26    Oct 20102 comments

House History: Document yours!

A house on Rennweg (Zurich, Switzerland), c1880

 Imagine going down to the cellar of your house and seeing "1423" carved in an original beam.

Our daughter once lived in Zurich, Switzerland. Her fascinating house on a historic street - Rennweg - in the center of town was on all the medieval maps at the city museum. 

In the Middle Ages, it was the main street of the city's upper town and ran along the 12th century city wall from a fortified gate to the town hall. During street renovations, a Roman-era well was discovered.

Except for that carved date in an ancient wooden beam, a casual visitor would not have known the nearly 600-year-old building's history. Of course, other clues were the very steep steps, sloping floors and oddly-shaped rooms, but everything else was  modern.

Wouldn't you love to know the history of your home? When it was built and by whom? Who lived in it through the years? How they were connected to the community in which they lived?

Unless preserved, this type of information is often lost.

In Ithaca, New York,  a group of people have come up with a local project to preserve house history - one which could easily be replicated in places around the world.

With the hope that others might be interested in collecting the genealogy of their own homes, the Municipal Historians of Tompkins County in collaboration with Historic Ithaca hope to encourage you to discover who lived in your house. Or to be more precise, we hope to be able to help you find and record the history of your house. We have called this the House History project and we invite you to join with us. Workshops will be held around the county by town and village and city historian and forms -- both long and short -- will be offered for your use.

A restored home in Brooktondale, NY

Read more about the project which was detailed in Tompkins County historian and author Carol Kammen's Pieces of the Past column here.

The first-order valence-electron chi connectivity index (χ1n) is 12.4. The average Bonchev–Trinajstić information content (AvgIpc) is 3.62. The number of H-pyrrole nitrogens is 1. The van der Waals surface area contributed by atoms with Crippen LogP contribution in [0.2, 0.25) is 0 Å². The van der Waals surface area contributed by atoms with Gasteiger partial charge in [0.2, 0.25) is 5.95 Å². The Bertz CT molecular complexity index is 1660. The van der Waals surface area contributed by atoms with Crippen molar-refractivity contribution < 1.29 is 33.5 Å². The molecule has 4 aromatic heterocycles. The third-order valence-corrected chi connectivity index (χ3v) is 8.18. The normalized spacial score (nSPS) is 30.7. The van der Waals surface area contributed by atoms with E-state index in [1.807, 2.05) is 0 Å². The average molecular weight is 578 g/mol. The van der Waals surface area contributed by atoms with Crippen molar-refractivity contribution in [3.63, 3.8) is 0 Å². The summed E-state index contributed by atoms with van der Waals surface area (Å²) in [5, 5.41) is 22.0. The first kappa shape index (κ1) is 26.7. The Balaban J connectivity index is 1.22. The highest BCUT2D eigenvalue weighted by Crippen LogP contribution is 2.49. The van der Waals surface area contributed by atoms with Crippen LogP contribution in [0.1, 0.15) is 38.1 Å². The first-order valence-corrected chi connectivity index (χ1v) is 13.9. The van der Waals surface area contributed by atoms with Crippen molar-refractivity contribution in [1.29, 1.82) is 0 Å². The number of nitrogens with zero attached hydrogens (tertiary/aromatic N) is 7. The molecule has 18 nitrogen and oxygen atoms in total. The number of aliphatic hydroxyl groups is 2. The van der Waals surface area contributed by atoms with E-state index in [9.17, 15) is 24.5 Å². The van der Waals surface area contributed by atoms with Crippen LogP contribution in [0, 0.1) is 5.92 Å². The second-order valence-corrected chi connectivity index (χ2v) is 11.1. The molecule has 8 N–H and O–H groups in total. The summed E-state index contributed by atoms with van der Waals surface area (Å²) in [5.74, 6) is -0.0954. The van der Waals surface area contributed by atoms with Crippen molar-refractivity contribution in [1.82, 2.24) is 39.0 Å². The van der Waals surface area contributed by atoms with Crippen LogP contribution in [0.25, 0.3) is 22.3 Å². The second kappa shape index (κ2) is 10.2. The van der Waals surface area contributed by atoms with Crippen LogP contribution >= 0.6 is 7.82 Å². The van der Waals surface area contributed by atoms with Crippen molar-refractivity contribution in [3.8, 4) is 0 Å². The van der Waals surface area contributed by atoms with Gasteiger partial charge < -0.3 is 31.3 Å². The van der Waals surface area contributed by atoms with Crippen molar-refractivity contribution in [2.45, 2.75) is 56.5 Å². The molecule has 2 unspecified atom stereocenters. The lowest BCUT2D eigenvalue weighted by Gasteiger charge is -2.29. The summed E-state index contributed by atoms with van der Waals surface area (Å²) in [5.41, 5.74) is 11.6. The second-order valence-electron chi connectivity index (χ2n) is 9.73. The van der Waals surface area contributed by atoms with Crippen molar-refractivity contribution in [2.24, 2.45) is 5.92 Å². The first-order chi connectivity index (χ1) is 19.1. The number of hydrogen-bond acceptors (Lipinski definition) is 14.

Imagine if each home came with a "house tag," kept near a fuse box or in a front closet? Each subsequent owner would add information, and new owners would understand more about their home and their neighborhood.

The group has also created a detailed two-page form for homeowners, making it easy to record changes to a property (adding of a room, a new roof or major renovation) and the surrounding neighborhood. Copies of the completed forms will also be archived at Historic Ithaca, available to all those interested.

In line with the project, the Lansing town historian held a library workshop where documents available to homeowners were discussed, including property deeds, maps and directories.

She told the attendees that one did not need to live in an older home - or an historic house - to participate. One person had built a new house - extensively documented - so that the next occupant will know  its history.

The event raised questions as attendees tried to date their houses or identify the architectural style. They shared stories about area houses, including those restored and those that had been abandoned.

The long form guides homeowners through a series of questions about the history of area lands. Ithaca's history began with land claimed by the Iroquois native Americans. After the Revolutionary War, northern Tompkins County was part of the Military Tract, lands given to the war veterans.  The original lots were each 600 acres. Only a few of the original lots remain; most have been subdivided over the past two centuries.  

The southern county was called the Watkins and Flint Purchase, and various size lots were sold by agents at a price of $2-3 an acre.

The house history asks owners about the architecture style, its builder, architect and/or developer, along with questions about neighborhood history. Historic and current pictures are appreciated.  Find the forms on the Historic Ithaca website www.historicithaca.org. They will also be provided at area workshops from November, conducted by the county's municipal historians.  The data collected should be of  interest to owners, to buyers, and added to the Historic Ithaca resource library, which is open to the public. 

The website provides information about upcoming workshops or how to request a "house tag" so homeowners can begin genealogy projects for their home.

You don't have to live in Ithaca or its environs to  begin to document your home, regardless of where it is located.

Do you know the history of your home? We look forward to reading your comments about your personal house history.

Search for your ancestors:

Comments (2) Trackbacks (0)
  1. We have been researching "house history" in Washington, DC for over 20 years, with over 1,500 histories to date! We are now posting most history online so others can share and enjoy. http://househistoryman.blogspot.com/
  2. I researched the history of our Queen Anne style home in Webster Groves, MO (outside of St. Louis) back to the original owner who had the house built in 1902. I actually used a lot of genealogical resources, ultimately locating the great-granddaughter in Chicago. She provided me with not only information about the family but also photos of the house and the family from 1902 forward. It was an amazing journey!

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